One thing is for sure offensively in the Big Ten this coming season. There will be plenty of experience in the backfield.
Four of the top five leading rushers from the Big Ten in 2011 will be returning to their respective backfields in 2012. If Marcus Coker of Iowa hadn’t up and left for FCS Stony Brook, all of the top five would be back. Another Hawkeye running back bites the dust.
The two workhorses that stand out are Heisman Trophy finalist Montee Ball of Wisconsin and Rex Burkhead of Nebraska. Each player not only are poised for another monster season, but will be the focal point of their offense. Both teams will have large shoes to fill at wide receiver, leaving Ball and Burkhead as safety nets for transfer Danny O’Brien and Taylor Martinez.
At this time, I give the edge to Montee Ball and Wisconsin. Ball will bring back all his experience from last season and his even more sculpted muscular frame. He’s familiar with the blocking schemes and has developed in to a solid pass blocker. All tools you need to have success at the next level.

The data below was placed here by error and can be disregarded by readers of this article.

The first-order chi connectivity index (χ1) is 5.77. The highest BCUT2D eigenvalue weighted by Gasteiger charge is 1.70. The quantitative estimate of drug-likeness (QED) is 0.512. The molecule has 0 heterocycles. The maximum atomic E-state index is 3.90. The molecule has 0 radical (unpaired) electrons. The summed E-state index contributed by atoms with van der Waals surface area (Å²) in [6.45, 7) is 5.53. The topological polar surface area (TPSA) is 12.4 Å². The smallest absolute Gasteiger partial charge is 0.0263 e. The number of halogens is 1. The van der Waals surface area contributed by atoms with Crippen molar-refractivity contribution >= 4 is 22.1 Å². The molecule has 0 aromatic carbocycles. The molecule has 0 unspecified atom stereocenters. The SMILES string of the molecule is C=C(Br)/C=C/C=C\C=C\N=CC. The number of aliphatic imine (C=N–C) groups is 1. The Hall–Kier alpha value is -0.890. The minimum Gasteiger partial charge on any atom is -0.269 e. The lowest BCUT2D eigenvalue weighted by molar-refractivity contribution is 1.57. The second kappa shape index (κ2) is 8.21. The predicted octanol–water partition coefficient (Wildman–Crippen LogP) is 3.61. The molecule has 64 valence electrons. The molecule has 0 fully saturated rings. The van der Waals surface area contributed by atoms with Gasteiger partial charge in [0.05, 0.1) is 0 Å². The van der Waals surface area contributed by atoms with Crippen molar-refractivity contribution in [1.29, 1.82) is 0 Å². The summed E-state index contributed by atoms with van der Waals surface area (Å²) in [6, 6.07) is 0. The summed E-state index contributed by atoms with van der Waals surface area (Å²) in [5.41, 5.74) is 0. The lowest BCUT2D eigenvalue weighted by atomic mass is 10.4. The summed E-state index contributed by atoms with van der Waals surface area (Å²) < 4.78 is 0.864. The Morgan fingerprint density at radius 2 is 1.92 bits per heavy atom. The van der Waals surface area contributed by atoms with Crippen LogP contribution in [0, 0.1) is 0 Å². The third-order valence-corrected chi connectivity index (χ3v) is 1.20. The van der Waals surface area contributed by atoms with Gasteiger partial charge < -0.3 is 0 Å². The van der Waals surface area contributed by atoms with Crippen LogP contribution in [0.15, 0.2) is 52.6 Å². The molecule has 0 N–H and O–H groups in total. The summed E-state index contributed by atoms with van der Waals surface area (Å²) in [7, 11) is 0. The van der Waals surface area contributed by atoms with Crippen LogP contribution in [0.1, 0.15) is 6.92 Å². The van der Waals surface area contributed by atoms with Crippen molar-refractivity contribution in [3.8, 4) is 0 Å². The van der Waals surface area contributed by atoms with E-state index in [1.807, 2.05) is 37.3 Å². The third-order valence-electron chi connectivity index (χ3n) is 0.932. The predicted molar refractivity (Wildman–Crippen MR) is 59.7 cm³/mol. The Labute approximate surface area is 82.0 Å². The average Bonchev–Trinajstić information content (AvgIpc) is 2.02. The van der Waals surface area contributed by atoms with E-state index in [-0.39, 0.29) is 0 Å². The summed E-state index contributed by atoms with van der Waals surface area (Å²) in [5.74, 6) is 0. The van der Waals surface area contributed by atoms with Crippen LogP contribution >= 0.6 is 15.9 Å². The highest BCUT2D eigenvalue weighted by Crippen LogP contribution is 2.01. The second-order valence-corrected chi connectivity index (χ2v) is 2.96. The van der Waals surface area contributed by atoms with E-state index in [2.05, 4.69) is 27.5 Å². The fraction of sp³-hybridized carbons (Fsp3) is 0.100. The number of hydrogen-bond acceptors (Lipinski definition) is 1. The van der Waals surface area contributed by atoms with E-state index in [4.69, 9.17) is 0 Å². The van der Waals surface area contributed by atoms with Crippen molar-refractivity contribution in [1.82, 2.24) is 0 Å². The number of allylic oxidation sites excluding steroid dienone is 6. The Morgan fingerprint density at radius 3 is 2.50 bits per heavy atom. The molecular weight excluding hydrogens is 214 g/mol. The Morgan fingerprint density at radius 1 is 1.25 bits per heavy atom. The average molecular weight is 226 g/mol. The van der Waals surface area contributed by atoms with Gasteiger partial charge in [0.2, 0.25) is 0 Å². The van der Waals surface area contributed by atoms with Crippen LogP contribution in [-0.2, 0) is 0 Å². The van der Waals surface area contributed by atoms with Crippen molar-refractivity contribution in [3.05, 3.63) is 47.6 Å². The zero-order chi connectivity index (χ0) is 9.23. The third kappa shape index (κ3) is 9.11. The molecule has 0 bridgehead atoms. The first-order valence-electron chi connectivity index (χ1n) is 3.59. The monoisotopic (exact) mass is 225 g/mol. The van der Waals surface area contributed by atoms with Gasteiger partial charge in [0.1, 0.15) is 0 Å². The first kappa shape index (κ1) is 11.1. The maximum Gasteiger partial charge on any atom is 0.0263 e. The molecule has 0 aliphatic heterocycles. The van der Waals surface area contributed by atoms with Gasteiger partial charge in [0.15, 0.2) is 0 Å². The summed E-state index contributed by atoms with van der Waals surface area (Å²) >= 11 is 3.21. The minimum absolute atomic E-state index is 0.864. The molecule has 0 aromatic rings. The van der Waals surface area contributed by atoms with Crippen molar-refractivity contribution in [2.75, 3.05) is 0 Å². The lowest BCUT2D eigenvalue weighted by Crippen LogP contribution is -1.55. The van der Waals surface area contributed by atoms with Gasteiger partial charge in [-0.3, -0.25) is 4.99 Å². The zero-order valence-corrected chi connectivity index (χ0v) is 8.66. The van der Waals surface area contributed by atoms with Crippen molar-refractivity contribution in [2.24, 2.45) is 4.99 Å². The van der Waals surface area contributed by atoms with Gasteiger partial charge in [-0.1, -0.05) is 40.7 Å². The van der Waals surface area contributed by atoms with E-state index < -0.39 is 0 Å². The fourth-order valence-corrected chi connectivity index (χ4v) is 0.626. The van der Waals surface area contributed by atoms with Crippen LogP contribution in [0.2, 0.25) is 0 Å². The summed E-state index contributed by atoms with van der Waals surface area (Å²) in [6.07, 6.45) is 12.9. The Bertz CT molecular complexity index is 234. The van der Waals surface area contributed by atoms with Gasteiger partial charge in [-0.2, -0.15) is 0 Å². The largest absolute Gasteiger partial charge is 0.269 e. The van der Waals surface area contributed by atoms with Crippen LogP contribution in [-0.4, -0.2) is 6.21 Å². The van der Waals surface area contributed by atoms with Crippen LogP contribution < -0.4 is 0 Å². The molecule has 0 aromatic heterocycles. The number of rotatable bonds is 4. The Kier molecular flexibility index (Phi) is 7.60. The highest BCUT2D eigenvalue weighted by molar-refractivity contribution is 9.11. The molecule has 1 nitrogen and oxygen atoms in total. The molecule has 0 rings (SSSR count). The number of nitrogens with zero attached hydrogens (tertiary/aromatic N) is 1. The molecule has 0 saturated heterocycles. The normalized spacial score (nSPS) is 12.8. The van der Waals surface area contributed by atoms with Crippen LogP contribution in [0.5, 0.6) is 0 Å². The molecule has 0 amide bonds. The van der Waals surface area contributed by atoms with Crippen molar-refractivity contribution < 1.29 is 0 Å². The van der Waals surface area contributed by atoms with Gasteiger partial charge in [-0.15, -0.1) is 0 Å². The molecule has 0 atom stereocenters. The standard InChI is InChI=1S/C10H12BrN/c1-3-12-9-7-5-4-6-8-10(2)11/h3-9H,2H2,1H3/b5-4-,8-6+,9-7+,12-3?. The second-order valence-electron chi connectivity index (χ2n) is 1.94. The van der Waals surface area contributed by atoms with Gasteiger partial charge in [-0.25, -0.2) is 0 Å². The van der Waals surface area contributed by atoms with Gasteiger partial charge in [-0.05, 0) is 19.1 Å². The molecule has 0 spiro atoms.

With the backfield fully loaded for 2012, only one top school brings back a wideout in the top five for receiving yards. Wisconsin’s Jared Abbrederis caught 55 balls last season for 933 yards, fifth behind Northwestern’s Jeremy Ebert. Although Abbrederis is a fine possessive receiver, he lacks the big play ability that consistently puts points on the scoreboard.
Two players who will need to step up in 2012 will be Tennessee transfer to Michigan State DeAnthony Arnett and USC transfer Kyler Prater of Northwestern. Arnett won his appeal with the NCAA and will be eligible immediately for the Spartans while Prater sits and waits on his appeal to be eligible for the fall. Both big bodied receivers, they can make plays after the catch and have the ability to separate from defenders in a hurry.
It might be the year of the running back this season in the Big Ten, leaving the door wide open for someone to step up at wide receiver.
Will Wilson is a writer for Rant Sports covering College Football and the Big Ten Conference.